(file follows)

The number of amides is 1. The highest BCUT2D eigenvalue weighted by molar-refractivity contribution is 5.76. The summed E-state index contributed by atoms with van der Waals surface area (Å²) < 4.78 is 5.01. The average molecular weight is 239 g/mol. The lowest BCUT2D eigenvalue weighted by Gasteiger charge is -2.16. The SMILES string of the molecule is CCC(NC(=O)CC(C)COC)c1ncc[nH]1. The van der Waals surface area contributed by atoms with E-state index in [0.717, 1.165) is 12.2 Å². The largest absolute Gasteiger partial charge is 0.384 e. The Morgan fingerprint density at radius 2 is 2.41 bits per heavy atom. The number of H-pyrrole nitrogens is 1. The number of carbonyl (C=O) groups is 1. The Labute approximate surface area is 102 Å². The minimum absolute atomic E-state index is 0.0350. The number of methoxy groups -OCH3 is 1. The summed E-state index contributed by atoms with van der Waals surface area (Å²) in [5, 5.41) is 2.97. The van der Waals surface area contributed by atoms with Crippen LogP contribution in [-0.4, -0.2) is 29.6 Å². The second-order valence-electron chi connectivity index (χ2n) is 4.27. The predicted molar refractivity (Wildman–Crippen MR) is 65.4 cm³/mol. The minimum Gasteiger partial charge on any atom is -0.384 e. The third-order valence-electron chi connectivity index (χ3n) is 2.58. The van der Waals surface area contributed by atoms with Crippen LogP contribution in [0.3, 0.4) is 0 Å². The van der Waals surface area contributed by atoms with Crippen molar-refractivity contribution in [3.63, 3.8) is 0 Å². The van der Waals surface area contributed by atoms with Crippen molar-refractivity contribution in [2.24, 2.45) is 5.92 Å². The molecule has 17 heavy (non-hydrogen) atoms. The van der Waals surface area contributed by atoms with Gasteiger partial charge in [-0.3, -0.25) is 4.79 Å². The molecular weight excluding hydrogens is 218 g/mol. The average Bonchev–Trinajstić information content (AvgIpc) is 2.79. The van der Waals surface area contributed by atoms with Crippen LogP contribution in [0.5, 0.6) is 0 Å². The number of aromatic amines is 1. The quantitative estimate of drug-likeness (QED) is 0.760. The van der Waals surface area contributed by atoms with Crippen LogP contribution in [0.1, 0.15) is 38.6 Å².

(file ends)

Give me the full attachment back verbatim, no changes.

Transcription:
The number of amides is 1. The highest BCUT2D eigenvalue weighted by molar-refractivity contribution is 5.76. The summed E-state index contributed by atoms with van der Waals surface area (Å²) < 4.78 is 5.01. The average molecular weight is 239 g/mol. The lowest BCUT2D eigenvalue weighted by Gasteiger charge is -2.16. The SMILES string of the molecule is CCC(NC(=O)CC(C)COC)c1ncc[nH]1. The van der Waals surface area contributed by atoms with E-state index in [0.717, 1.165) is 12.2 Å². The largest absolute Gasteiger partial charge is 0.384 e. The Morgan fingerprint density at radius 2 is 2.41 bits per heavy atom. The number of H-pyrrole nitrogens is 1. The number of carbonyl (C=O) groups is 1. The Labute approximate surface area is 102 Å². The minimum absolute atomic E-state index is 0.0350. The number of methoxy groups -OCH3 is 1. The summed E-state index contributed by atoms with van der Waals surface area (Å²) in [5, 5.41) is 2.97. The van der Waals surface area contributed by atoms with Crippen LogP contribution in [-0.4, -0.2) is 29.6 Å². The second-order valence-electron chi connectivity index (χ2n) is 4.27. The predicted molar refractivity (Wildman–Crippen MR) is 65.4 cm³/mol. The minimum Gasteiger partial charge on any atom is -0.384 e. The third-order valence-electron chi connectivity index (χ3n) is 2.58. The van der Waals surface area contributed by atoms with Crippen LogP contribution in [0.3, 0.4) is 0 Å². The van der Waals surface area contributed by atoms with Crippen molar-refractivity contribution in [3.63, 3.8) is 0 Å². The van der Waals surface area contributed by atoms with Crippen molar-refractivity contribution in [2.24, 2.45) is 5.92 Å². The molecule has 17 heavy (non-hydrogen) atoms. The van der Waals surface area contributed by atoms with Gasteiger partial charge in [-0.3, -0.25) is 4.79 Å². The molecular weight excluding hydrogens is 218 g/mol. The average Bonchev–Trinajstić information content (AvgIpc) is 2.79. The van der Waals surface area contributed by atoms with Crippen LogP contribution in [0.5, 0.6) is 0 Å². The number of aromatic amines is 1. The quantitative estimate of drug-likeness (QED) is 0.760. The van der Waals surface area contributed by atoms with Crippen LogP contribution in [0.1, 0.15) is 38.6 Å².